You tick off a lot of things from your list. At the same time the importance or urgency of others will change. Your circumstances will change. If you’re lucky some of your tasks will even get solved by themselves.

As your priorities change, make it a point to revisit your list on a regular basis. Update priorities as needed. Pick the list of things you want to accomplish in the next day or week and block time for them.

I do that exercise every Friday morning and go into the weekend with a clear plan of what’s coming the next week. That frees my mind to focus on family and hobbies on the weekend rather than having to worry what I might have forgotten at work.

Here is my checklist for you: ‘Best of GTD’

Organize and plan out

  • Write down your tasks right away so you don’t need to worry about them anymore
  • Prioritize once a week and decide which ones you’re going to tackle

Do it, don’t procrastinate and revisit (the 4Ds):

  • Do – do it right away if it takes less than 2 mins or else plan some time to do it
  • Delegate – if someone else should do it, delegate it right away, give the other person the opportunity to have time for the task
  • Defer – if it’s not important, defer it to a place that you revisit infrequently; chances are you will discard it the next time you revisit
  • Drop/discard – if it’s not important, just discard the taks; and don’t feel bad about it

My own additon: Get clean Fridays

  • Get to inbox zero on Fridays
  • Schedule your calendar for the next week
  • Prioritize your to do list and pick what you want to tackle the following week

Then stop worrying for the weekend. Start the weekend clean and without work obligations.

 


Did you like this article? Want to read more?

I will keep posting articles here and I have them lined up way into summer 2020. However if you want to get it all in one comprehensive, structured, and grammar-checked (!) view, check out our new book:

 

Put on your oxygen mask first - book cover

Put On Your Own Oxygen Mask First

A practical guide to living healthier, happier and more successful in 52 weekly steps

By Alfons and Ulrike Staerk

ISBN 9781077278929

Find it on Amazon: Paperback, Kindle

 

If you like what you’re reading, please consider leaving a review on Amazon. If you don’t like it, please tell us what we can do better the next time. As self-published authors we don’t have the marketing power of big publishing houses. We rely on word of mouth endorsements through reader reviews.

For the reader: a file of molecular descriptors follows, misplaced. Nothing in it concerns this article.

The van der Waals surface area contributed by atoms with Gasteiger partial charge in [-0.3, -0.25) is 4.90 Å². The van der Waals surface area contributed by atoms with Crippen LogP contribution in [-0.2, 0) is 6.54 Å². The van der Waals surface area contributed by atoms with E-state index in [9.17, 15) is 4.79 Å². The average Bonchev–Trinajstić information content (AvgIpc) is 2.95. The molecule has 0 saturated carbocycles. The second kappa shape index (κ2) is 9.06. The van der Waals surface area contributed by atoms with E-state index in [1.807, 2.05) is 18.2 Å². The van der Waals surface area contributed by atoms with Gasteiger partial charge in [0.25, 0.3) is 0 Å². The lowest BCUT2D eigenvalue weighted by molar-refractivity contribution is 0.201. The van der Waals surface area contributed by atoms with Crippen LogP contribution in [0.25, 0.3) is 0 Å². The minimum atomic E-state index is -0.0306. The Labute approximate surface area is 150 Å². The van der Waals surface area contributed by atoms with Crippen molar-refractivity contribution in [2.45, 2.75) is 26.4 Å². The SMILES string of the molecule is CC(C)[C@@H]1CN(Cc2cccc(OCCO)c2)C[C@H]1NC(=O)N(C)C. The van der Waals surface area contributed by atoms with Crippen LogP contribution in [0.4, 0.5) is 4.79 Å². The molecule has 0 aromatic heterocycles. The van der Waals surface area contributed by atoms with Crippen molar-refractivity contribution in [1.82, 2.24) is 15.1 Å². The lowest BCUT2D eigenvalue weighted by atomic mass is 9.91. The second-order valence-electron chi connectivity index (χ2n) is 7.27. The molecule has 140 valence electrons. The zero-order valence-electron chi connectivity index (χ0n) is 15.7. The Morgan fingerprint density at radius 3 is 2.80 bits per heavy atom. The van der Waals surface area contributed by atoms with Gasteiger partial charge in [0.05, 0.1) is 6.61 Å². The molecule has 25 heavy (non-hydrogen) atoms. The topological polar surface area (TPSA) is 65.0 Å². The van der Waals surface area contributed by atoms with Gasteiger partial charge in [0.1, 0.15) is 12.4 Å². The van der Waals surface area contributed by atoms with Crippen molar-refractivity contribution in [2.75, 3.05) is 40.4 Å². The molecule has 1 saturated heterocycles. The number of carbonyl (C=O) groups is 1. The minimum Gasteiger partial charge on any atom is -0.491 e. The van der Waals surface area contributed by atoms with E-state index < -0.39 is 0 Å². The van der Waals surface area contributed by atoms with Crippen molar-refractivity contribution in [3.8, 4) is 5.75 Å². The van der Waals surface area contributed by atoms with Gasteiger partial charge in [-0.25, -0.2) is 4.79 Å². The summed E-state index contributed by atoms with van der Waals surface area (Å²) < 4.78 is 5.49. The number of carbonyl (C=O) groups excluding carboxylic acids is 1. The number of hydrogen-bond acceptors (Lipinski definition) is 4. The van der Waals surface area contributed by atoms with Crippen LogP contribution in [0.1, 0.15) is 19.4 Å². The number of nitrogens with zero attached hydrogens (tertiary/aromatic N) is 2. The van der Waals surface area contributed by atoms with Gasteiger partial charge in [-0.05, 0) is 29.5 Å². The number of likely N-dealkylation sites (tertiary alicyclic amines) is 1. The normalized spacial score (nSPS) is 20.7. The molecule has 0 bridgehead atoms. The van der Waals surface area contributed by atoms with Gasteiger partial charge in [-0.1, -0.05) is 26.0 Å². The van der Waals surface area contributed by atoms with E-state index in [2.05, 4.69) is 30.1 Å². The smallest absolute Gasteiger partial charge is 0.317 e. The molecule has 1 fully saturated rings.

Reflection: A Special Note on Burn Out

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We talked about different aspects and approaches to increase efficiency and control of your priorities. Those habits are useful for anyone, but consciously and consistently applying them is even more critical if you are working in an environment that is high stress or even conducive to burnout.

Burnout creeps on you and it is not pretty when it gets you. It also takes much more effort to cure it than to prevent it. In the following, I’ll provide a shortlist of principles that have worked for me in such situations in the past. They won’t work universally, but some of them might do the trick for you. If you feel stressed right now, give them a try and see what they can do for you.

I initially called those ideas ‘hacks’ to sound trendy, but changed it to ‘principles’ to make a point: those are not quick and easy fixes. You need to be serious, deliberate and consistent about them. You have to put in energy to make them work. And you need to keep doing it every day.

My principles will move on a spectrum from purpose (to keep your passion and happiness) to time management (to actually make room for all that purpose stuff).

Protect your personal passions

The most important rule comes first:

Know what you care about outside of work. Set time for those activities. Block it on your calendar and then protect it fiercely.

It is important to create a balance between your work and your passions outside of work. There is always more to be done at work, thus having a tendency to slowly creep into your personal life to the point where you suddenly realize that something is fundamentally wrong. Death by a thousand paper cuts. Don’t let that happen.

Know what’s important to you and then create rules to protect it. Those rules need to be yours. Different things work for different people.

For me, family comes first. With that, I have a rule that I don’t work once I’m home. I don’t work on weekends. I might come in early or stay later if I need to, but when I’m home, I’m home. There are a few cases where I deliberately decide that I want to finish something on a weekend, but I have a very high bar for those exceptions.

Create the moments you care about at work

We talked about making time for your personal passions. The same applies to your work passions:

Don’t get lost in tactical work. Set focus times where you do the things that matter to you and that align with your passion.

We all chose our jobs for a reason. We chose them because we are deeply passionate about core components of the role. At the same time, every job comes with a bunch of things we are not quite as excited about. The routine, the day to day, the reactive.